Navajo Times | Ravonelle Yazzie
A poster emphasizing the Din language is on display at the Din
Language Teachers Association Fall Conference at San Juan College
in Farmington on Oct. 26.
Published November 19, 2017
WINDOW ROCK Language loss and
revitalization arent new topics in Indian Country. Over the last
couple of decades, the Navajo Nation has watched as other
languages, like that of the Eyak, an Alaskan tribe, or the Lake
Miwok, a tribe in California, became extinct or dormant.
While the Navajo language has 7,600 Navajo-only speakers and
over 171,000 fluent speakers worldwide, according to Ethonologue:
Languages of the World, its considered at risk.
Data shows huge reductions in native Navajo speakers, said
AnCita Benally, the program manager for the Office of Standards,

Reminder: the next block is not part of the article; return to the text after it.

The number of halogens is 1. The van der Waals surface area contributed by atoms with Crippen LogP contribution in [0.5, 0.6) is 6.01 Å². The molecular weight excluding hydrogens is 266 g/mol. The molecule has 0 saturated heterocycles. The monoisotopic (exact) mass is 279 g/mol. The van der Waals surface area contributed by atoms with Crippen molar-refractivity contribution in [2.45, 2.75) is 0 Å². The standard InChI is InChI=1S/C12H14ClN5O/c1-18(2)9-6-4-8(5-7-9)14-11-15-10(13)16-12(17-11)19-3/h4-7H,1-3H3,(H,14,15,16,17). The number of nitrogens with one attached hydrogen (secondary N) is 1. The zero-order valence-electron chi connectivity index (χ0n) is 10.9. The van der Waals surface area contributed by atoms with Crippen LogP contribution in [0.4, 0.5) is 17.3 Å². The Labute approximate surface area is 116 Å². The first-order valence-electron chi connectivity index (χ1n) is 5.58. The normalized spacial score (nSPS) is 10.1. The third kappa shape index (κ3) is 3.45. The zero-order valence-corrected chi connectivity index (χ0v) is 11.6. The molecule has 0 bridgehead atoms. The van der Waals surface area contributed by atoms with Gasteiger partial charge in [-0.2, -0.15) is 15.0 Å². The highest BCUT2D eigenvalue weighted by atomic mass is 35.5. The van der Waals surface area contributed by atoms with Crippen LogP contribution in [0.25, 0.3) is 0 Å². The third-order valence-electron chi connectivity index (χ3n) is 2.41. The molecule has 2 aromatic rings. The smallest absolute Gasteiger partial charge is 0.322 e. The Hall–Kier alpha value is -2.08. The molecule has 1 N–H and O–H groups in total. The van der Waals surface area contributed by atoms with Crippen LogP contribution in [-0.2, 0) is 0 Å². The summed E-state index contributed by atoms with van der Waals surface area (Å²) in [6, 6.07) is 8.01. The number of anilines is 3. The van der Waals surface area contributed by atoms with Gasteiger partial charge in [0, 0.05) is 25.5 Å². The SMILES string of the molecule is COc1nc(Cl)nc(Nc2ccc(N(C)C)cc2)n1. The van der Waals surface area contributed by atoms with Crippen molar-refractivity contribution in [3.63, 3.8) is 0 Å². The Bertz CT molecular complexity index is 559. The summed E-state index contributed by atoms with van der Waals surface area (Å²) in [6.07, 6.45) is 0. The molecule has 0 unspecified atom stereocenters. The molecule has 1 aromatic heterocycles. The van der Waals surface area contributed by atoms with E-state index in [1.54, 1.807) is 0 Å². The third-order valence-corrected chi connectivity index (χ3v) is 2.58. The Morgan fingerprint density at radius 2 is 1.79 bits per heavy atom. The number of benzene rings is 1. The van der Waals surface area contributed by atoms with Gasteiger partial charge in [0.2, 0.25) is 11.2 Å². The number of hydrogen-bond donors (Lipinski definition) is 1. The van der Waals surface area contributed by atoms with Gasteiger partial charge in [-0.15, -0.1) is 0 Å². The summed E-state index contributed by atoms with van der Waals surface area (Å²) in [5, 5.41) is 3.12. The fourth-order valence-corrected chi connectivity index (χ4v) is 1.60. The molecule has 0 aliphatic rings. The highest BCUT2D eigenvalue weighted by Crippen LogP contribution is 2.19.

Curriculum and Assessment Development.
The office is under the Department of Din Education and works to
develop Navajo language and cultural competency among Navajo
Based on the rate of decline, how it has been accelerating, the
guess is maybe by 2020, which is in three years, when they do the
Census, (Navajo language speakers) will be down to 30 percent,
This estimate is based on Census data that was studied by
Florian Johnson, a cultural specialist at Rock Point Community
In 1980, 93 percent of Navajos spoke the language. Ten years
later, in 1990 it had declined to 84 percent. Then in 2000 the
percentage of Navajo speakers decreased to 76 percent.
Another decade later, in 2010, the Navajo language showed its
most stark decline to date, to 51 percent.
In the span of just 10 years the percentage of Navajo language
speakers dropped 25 percent, according to Census data.
In 2030 we might be down to 10 percent or so, Benally said. Its
According to research by Wendy Greyeyes, an assistant professor
at the University of New Mexico, the decline in Navajo speakers is
more substantial for those 39 and under meaning they are less
likely to speak Navajo.
For those 40 and over the decline is considered slight.
The younger the generations are, the less likely they are to
speak Navajo, Benally said. By the time you get down to